Let's suppose we have a file named first.py which has the following code inside:
if __name__ == "__main__":
If you execute the above script with python first.py we will get as output:
We get Hello because we have a print('Hello') function inside first.py, and we also get Bye because the if-conditional is evaluated to True. In other words, the special variable __name__ is equal to the string "__main__".
We also have another file named second.py:
import first print('Hi')
When we execute python second.py we get this:
So, Bye is missing this time. Hello was printed out because when you import a file from another file, the code of that imported file is executed entirely. However, the value of the variable __name__ this time is not "__main__" but "first" and that is the culprit.
So, when a file is executed directly, the __name__ variable of that file is equal to "__main__"; when a file is executed indirectly (i.e., through an import) the __name__ variable is equal to the name of the imported file (first in this case).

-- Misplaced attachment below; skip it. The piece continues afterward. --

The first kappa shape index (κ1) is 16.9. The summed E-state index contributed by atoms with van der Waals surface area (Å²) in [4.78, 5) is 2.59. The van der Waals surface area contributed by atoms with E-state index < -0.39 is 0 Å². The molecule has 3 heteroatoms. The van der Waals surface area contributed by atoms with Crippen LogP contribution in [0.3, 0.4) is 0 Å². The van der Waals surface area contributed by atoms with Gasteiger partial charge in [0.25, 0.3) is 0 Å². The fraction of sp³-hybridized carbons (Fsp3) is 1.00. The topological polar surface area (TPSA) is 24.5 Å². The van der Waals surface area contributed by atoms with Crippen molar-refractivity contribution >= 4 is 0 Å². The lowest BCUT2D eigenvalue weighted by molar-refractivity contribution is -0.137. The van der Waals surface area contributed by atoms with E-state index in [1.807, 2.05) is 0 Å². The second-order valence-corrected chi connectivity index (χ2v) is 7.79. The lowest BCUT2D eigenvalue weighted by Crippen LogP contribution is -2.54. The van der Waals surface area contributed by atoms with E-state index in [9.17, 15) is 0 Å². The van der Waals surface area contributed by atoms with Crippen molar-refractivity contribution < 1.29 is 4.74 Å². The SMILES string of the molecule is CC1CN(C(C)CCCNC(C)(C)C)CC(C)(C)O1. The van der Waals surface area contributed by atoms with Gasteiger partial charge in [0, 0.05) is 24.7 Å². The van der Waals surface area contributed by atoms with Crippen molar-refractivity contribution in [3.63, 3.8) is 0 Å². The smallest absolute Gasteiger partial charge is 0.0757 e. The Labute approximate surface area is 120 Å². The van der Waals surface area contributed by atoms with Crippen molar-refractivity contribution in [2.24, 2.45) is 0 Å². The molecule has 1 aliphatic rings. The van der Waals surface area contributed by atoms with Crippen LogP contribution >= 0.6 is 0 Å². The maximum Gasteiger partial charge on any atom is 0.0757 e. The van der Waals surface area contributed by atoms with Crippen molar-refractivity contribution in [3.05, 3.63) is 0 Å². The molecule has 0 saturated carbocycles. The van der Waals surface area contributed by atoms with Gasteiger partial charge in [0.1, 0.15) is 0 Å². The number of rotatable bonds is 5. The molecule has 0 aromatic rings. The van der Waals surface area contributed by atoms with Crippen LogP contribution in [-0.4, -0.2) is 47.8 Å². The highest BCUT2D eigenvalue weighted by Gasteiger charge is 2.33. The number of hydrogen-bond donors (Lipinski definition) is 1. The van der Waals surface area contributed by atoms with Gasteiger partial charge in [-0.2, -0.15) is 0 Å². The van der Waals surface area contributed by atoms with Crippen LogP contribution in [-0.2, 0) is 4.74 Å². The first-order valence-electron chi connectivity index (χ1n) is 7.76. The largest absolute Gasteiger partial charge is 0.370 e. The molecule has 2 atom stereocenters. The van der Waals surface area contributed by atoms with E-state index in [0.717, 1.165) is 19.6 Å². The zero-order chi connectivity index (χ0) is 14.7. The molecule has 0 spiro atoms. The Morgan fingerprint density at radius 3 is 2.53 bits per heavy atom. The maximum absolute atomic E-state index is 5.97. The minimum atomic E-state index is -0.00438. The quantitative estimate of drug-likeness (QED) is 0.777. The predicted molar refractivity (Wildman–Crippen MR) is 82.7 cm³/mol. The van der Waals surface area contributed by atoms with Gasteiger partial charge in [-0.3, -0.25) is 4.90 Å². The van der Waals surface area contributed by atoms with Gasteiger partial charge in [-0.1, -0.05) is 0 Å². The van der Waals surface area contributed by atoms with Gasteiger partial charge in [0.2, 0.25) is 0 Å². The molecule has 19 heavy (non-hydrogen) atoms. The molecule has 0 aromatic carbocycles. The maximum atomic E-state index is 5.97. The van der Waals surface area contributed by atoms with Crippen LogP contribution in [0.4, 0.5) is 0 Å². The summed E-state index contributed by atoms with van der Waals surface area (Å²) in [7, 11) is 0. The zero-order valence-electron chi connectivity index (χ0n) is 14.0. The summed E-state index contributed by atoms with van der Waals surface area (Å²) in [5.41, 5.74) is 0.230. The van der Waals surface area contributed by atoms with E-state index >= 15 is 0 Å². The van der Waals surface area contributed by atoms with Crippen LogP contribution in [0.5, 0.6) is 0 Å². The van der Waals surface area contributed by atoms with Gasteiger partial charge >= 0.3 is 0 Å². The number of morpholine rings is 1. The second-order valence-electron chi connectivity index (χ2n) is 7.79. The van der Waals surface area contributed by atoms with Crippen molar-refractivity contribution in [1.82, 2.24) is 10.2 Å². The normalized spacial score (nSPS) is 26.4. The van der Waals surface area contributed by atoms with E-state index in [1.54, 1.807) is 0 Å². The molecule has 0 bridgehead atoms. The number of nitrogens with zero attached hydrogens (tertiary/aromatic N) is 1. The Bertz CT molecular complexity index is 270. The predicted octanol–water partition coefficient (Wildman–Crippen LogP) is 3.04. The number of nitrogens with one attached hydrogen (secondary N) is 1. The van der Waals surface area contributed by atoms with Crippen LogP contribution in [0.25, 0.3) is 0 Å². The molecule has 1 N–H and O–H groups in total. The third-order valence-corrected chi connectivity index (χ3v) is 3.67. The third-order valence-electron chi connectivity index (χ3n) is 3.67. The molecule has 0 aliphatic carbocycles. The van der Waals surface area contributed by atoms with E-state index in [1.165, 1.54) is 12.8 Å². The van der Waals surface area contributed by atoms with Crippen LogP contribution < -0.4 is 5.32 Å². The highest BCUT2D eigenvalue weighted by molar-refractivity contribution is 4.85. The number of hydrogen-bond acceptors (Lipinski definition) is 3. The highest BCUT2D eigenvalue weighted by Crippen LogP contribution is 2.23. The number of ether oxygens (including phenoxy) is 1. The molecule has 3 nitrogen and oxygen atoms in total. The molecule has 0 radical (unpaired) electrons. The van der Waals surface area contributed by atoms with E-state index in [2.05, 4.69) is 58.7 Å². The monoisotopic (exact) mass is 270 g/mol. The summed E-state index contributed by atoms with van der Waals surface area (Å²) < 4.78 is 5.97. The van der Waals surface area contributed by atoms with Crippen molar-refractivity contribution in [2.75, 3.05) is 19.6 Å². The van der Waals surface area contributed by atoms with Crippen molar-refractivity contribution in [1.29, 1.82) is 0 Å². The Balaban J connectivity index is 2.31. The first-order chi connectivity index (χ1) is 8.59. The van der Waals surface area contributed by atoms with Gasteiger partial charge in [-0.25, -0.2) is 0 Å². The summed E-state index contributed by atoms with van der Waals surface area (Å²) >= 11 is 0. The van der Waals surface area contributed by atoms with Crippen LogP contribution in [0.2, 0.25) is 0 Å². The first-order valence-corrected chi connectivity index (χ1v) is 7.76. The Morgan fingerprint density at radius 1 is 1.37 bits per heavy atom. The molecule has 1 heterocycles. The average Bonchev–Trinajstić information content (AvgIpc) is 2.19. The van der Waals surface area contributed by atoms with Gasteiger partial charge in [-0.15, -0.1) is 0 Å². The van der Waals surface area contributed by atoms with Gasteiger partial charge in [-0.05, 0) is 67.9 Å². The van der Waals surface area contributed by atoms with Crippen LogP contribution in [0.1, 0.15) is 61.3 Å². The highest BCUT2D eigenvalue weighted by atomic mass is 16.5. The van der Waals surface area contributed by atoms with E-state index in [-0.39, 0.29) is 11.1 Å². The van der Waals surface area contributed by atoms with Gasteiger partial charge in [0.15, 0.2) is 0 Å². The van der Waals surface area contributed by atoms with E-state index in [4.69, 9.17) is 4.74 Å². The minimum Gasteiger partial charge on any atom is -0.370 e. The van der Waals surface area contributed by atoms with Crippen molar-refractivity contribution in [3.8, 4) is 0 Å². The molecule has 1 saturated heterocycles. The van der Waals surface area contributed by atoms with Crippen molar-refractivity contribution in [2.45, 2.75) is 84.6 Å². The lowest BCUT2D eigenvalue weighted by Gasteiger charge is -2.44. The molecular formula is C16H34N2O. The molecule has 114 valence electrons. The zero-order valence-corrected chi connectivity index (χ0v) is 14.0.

As programmers, we make use of that detail when we want to control when a block of code is to be executed. We wrap that code which we don't want to be executed inside an if __name__ == "__main__" block as you saw above.
Here is a more real-world scenario:
from flask import Flask
app = Flask()
if __name__ == '__main__':
The code above constructs a simple Flask web app. The very last line starts the app. We only want to start the app when the above file is executed directly. There might be scenarios when we want to use a particular object (e.g., the app variable) of the above script from other scripts. Importing the above script from other scripts would allow us to use that variable, but app.run() would be executed also if it was not inside the if-conditional statement. So, that if-conditional makes it possible to not start the Flask app in some unwanted scenarios.
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